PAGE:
For example, the destruction of the earth ought not be the necessary result of applying the precautionary principle.
Soule 2000 , p. 313.
On Soule's view it is not clear how this is to be done. The most likely candidate, CBA, is ruled out, since Soule says that the WPP can conflict with CBA. Perhaps the idea is that there is a process of intuitionistic weighing. But then, given that he says nothing about either what should be weighed or how the weighing should be understood, it is unclear why Soule is as sympathetic as he is to the WPP. For example, why does he say that it is “innocuous”? Surely there is some chance that the process may be hijacked by the personal agendas of the regulators.
Soule (2000, p. 313) offers as an example of the WPP a communication from the Commission of the European Communities.
ibid., p. 315.
Soule does think the WPP can be problematic in international contexts.
For example, it provides no way in which to guard against the ultraminimal or ultraconservative interpretations of the precautionary principle, and so no defense against the charge of extremism. Furthermore, it does not seem distinct from CBA in the way proponents of the precautionary principle envisage. For, although it allows for the possibility of acting against CBA, this is simply a result of its general permissiveness about how decisions are justified: it is equally true that it does not exclude the possibility that the CBA will be one's only basis for decision-making (since the CBA allows for an accounting of risks, in terms of probability, and then a weighing, as the WPP envisages).
Soule 2000 , p. 317.
One common objection is that it relies on an incoherent attitude to science: on the one hand, proponents of the SPP want to say that there is enough scientific evidence to show that a given policy poses genuine risks; on the other hand, they claim that the science is too impoverished to establish that the policy is safe. Hence, opponents accuse advocates of SPP of wanting to have it both ways with science, and claim that this is incoherent. This criticism should be rejected. As Soule argues, there are often different evidentiary demands for demonstrating risk versus demonstrating safety (Soule 2000, p. 319).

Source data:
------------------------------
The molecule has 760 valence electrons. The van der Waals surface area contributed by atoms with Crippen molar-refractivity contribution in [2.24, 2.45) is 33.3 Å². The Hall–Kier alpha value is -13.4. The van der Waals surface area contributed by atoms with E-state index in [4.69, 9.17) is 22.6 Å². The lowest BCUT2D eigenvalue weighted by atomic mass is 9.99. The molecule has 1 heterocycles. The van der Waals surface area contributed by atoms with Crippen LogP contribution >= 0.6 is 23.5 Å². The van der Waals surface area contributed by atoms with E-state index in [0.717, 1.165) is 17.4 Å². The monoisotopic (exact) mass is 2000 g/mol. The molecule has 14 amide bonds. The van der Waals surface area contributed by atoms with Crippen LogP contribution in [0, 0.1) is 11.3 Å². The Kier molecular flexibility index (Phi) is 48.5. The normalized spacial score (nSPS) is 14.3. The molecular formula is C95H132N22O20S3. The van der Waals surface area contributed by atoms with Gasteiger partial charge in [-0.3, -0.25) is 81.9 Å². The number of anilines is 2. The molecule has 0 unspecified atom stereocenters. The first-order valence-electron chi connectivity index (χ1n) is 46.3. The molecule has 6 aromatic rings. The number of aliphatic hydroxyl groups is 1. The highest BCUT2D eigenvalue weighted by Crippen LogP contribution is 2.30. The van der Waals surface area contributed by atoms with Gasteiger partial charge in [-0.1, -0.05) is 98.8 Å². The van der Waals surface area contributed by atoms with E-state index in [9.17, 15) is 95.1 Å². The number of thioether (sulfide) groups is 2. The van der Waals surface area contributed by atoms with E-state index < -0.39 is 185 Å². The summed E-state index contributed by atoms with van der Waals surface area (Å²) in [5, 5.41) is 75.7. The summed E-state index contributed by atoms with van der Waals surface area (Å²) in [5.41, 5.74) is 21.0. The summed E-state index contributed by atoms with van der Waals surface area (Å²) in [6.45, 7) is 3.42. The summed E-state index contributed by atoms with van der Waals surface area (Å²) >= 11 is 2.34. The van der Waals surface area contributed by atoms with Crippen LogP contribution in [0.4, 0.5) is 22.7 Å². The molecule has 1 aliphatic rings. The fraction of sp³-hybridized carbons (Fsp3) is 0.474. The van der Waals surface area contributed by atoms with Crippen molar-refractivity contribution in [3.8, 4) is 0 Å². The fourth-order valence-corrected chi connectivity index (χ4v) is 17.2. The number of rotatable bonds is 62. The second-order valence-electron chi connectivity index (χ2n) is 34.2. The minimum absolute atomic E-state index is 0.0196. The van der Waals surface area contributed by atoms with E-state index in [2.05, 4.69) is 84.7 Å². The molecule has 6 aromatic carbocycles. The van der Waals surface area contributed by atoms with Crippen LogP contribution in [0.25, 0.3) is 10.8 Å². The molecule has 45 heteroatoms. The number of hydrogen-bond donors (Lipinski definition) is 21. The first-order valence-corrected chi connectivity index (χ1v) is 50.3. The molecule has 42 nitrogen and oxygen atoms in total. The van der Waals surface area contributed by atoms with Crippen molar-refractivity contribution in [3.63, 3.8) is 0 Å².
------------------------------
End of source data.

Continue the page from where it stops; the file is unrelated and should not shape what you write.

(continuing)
There are actually two concerns with agrochemicals. One—which the current objection relies on—is about their known environmental costs. But another is that they may pose environmental risks of their own which are comparable in importance and uncertainty to the risks of GMPPPs. Soule emphasizes the second concern in the latter part of his article.
Soule 2000, p. 324.
I learned this specific example from T.H. Irwin. For similar illustrations, and a more general discussion, see Freeman (2003, pp. 14–18).
By this I mean not only that it fits our behavior but that we continue to endorse such behavior even on learning of the problems of applying the MP more generally.
Harsanyi 1975, p. 39.
ibid., p. 40.
Situations where there is a very low probability of loss, and a very high probability of substantial gains.
Rawls (1999b, p. 133) says: “Clearly the maximin rule is not, in general, a suitable guide for choices under uncertainty. But it holds only in situations marked by certain special features.”
In the technical jargon of economics, this makes the situation one of genuine uncertainty, not mere risk.
Rawls 1999b, p. 134.
In particular, it seems plausible that Rawls’ restricted maximin covers a much more limited domain than the idea of precaution.
One important issue is to what kinds of circumstances the principle can be applied. Rawls (1974, p. 226) himself asserted that the maximin principle ought not to be used for “small-scale situations.” My own view is that in environmental policy the precautionary principle should apply in the first instance at the global level. I hope to explain and develop this view in future work.
Other approaches to decision under uncertainty include Savage's minimax risk criterion and the Hurwicz pessimism-optimism index. See Luce and Raiffa 1957, pp. 278–86.
This is partly because this is all I am in a position to make. But it is also because I do not want to get bogged down in, or distracted by, the details. Since my main aim is to defend the plausibility of some form of core precautionary principle through defending the criterial approach as such, I want my argument here to be as general as possible, and from this point of view it is good to leave many details to be filled in later, because this could be done in a variety of different ways and still be compatible with the main aim.